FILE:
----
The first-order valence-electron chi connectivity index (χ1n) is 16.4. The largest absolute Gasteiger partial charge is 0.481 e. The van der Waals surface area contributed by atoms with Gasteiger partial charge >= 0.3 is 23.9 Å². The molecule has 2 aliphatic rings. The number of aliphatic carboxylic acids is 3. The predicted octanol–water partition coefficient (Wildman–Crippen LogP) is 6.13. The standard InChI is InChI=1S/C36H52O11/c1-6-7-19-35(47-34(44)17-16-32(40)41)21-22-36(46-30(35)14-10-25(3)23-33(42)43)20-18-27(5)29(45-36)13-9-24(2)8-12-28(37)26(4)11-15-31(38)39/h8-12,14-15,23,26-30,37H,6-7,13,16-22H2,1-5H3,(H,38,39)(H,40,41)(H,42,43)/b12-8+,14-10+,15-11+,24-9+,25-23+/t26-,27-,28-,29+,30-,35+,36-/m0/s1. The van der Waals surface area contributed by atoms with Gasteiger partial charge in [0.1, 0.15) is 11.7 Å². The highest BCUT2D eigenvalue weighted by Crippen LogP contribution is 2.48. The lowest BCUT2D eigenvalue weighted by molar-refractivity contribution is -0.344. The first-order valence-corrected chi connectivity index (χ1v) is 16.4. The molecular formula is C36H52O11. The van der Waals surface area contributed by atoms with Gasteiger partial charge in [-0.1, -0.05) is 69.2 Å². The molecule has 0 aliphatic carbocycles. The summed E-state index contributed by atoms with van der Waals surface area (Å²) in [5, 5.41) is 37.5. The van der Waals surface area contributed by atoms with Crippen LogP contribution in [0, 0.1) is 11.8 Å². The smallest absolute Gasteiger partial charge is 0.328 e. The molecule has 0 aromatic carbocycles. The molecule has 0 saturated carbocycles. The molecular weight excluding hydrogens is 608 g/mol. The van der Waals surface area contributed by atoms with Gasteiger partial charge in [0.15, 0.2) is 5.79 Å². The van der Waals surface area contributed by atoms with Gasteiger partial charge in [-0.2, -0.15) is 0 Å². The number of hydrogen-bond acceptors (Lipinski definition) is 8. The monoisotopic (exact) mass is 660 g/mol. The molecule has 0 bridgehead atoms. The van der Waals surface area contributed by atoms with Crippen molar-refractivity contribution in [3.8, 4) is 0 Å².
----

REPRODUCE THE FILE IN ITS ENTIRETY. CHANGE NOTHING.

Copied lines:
The first-order valence-electron chi connectivity index (χ1n) is 16.4. The largest absolute Gasteiger partial charge is 0.481 e. The van der Waals surface area contributed by atoms with Gasteiger partial charge >= 0.3 is 23.9 Å². The molecule has 2 aliphatic rings. The number of aliphatic carboxylic acids is 3. The predicted octanol–water partition coefficient (Wildman–Crippen LogP) is 6.13. The standard InChI is InChI=1S/C36H52O11/c1-6-7-19-35(47-34(44)17-16-32(40)41)21-22-36(46-30(35)14-10-25(3)23-33(42)43)20-18-27(5)29(45-36)13-9-24(2)8-12-28(37)26(4)11-15-31(38)39/h8-12,14-15,23,26-30,37H,6-7,13,16-22H2,1-5H3,(H,38,39)(H,40,41)(H,42,43)/b12-8+,14-10+,15-11+,24-9+,25-23+/t26-,27-,28-,29+,30-,35+,36-/m0/s1. The van der Waals surface area contributed by atoms with Gasteiger partial charge in [0.1, 0.15) is 11.7 Å². The highest BCUT2D eigenvalue weighted by Crippen LogP contribution is 2.48. The lowest BCUT2D eigenvalue weighted by molar-refractivity contribution is -0.344. The first-order valence-corrected chi connectivity index (χ1v) is 16.4. The molecular formula is C36H52O11. The van der Waals surface area contributed by atoms with Gasteiger partial charge in [-0.1, -0.05) is 69.2 Å². The molecule has 0 aliphatic carbocycles. The summed E-state index contributed by atoms with van der Waals surface area (Å²) in [5, 5.41) is 37.5. The van der Waals surface area contributed by atoms with Crippen LogP contribution in [0, 0.1) is 11.8 Å². The smallest absolute Gasteiger partial charge is 0.328 e. The molecule has 0 aromatic carbocycles. The molecule has 0 saturated carbocycles. The molecular weight excluding hydrogens is 608 g/mol. The van der Waals surface area contributed by atoms with Gasteiger partial charge in [0.15, 0.2) is 5.79 Å². The van der Waals surface area contributed by atoms with Gasteiger partial charge in [-0.2, -0.15) is 0 Å². The number of hydrogen-bond acceptors (Lipinski definition) is 8. The monoisotopic (exact) mass is 660 g/mol. The molecule has 0 bridgehead atoms. The van der Waals surface area contributed by atoms with Crippen molar-refractivity contribution in [3.8, 4) is 0 Å².